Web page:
A new medical marijuana initiative could be placed on the March 2020 ballot thanks to action taken at the Kern County Board of Supervisors meeting on June 18.
At the meeting, Supervisors voted to allow the Planning and Natural Resources Department to develop an ordinance that could then be placed on the March ballot for approval by the public.
Many marijuana advocates attended the meeting, and spoke out against the action prior to the supervisors’ vote.
For around an hour and a half, the advocates made public comments in an attempt to convince supervisors not to place the ordinance on the March 2020 ballot.
They said the new ordinance had the potential to split the vote between itself and another community-led medical marijuana initiative that has already qualified for the March ballot.
“Splitting the vote will increase the chances of both initiatives failing,” said Cecilia Latu, who helped organize the original initiative for the ballot along with David Abbasi. "Our ballot measure will create more jobs and tax revenue than any other proposal."
She defended her initiative, which she said had been crafted to be the “perfect initiative” for Kern County.
However, county officials disagreed.
According to an analysis done by the Planning Department, Latu and Abbasi’s initiative would allow any medical marijuana dispensaries that had been open before Jan. 1, 2018 to reopen.
The Planning Department said in the analysis that as many as 60 medical marijuana dispensaries could potentially reopen as a result of the initiative passing, although Abbasi has disputed the claim.
The dispensaries would be clustered in Oildale and Rosamond, the analysis said, and would be nearly automatically approved, as long as they could prove they were open and were 1,000 feet away from a school.
Cultivation of marijuana would also be allowed.
In contrast, the Planning Department plans to craft an ordinance that only allows for medical marijuana dispensaries in areas zoned for industrial uses. This would effectively remove dispensaries from retail and residential areas.
The county also plans to require dispensaries to obtain a conditional use permit before they are allowed to open, which would include a hearing and a public comment period, unlike Abbasi and Latu’s initiative.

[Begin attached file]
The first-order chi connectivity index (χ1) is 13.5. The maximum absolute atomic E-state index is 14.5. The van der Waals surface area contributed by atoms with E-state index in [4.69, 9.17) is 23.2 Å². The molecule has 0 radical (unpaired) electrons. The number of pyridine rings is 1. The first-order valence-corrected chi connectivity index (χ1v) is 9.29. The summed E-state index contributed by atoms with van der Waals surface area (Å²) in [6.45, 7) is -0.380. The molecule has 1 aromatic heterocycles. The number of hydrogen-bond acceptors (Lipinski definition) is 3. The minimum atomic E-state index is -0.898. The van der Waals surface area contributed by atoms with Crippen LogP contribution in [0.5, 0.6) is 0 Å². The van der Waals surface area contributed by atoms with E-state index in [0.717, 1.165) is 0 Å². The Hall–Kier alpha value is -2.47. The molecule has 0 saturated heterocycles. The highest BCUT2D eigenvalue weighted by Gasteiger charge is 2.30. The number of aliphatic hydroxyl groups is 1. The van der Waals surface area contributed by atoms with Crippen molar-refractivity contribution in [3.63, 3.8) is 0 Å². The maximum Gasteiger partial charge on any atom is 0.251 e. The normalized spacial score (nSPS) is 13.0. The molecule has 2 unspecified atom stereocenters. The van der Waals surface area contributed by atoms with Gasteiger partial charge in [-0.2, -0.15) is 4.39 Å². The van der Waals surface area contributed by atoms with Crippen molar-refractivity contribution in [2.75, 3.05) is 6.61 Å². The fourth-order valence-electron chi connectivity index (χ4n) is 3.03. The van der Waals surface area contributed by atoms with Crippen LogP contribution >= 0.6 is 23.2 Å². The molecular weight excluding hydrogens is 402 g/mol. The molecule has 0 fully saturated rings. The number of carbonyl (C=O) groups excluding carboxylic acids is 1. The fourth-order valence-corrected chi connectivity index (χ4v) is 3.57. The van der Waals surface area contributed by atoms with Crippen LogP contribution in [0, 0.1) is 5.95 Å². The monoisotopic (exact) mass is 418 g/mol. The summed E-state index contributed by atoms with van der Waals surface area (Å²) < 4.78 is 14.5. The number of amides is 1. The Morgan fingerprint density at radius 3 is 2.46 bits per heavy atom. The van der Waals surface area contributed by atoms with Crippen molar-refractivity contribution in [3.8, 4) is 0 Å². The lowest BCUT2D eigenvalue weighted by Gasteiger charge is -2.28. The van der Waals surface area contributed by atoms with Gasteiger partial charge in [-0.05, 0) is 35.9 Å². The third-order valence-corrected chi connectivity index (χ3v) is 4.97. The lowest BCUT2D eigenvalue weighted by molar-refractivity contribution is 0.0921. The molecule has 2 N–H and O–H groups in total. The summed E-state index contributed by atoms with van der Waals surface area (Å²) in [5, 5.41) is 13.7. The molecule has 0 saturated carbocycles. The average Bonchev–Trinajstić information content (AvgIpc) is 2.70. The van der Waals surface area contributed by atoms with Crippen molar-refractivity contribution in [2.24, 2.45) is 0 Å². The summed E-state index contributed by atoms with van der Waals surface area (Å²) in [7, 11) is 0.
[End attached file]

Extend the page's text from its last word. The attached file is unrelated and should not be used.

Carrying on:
“The idea here is that a medicinal cannabis operation is not a walk-in opportunity,” said Planning Director Lorelei Oviatt. “A CVS pharmacy is. If I need aspirin, I find the nearest CVS. I go in, I buy aspirin. That is not how medicinal cannabis works.”
Oviatt said she hoped to return to the board sometime in September with a completed ordinance. The board could then vote to place the issue on the ballot.
“The voters need an opportunity to weigh in on this,” said Supervisor Zack Scrivner, who made the referral to the Planning Department to address Abbasi and Latu’s initiative. “The ordinance that staff has proposed here presents a framework that will give the voters who legitimately want to offer access for medical patients that have legitimate needs a choice.”
He added that he was concerned that Abbasi and Latu’s initiative would result in a cluster of dispensaries in Rosamond, a repeat of the previous system, which he said resulted in numerous complaints from residents.
The board voted 4-0 to approve the matter, with Supervisor Leticia Perez absent.
Supervisor Mick Gleason echoed Scrivner’s sentiment while playing down the potential for the county’s initiative to split the vote.
“My intent is to drive forward something that can win,” he said. “Not two things that are going to lose.”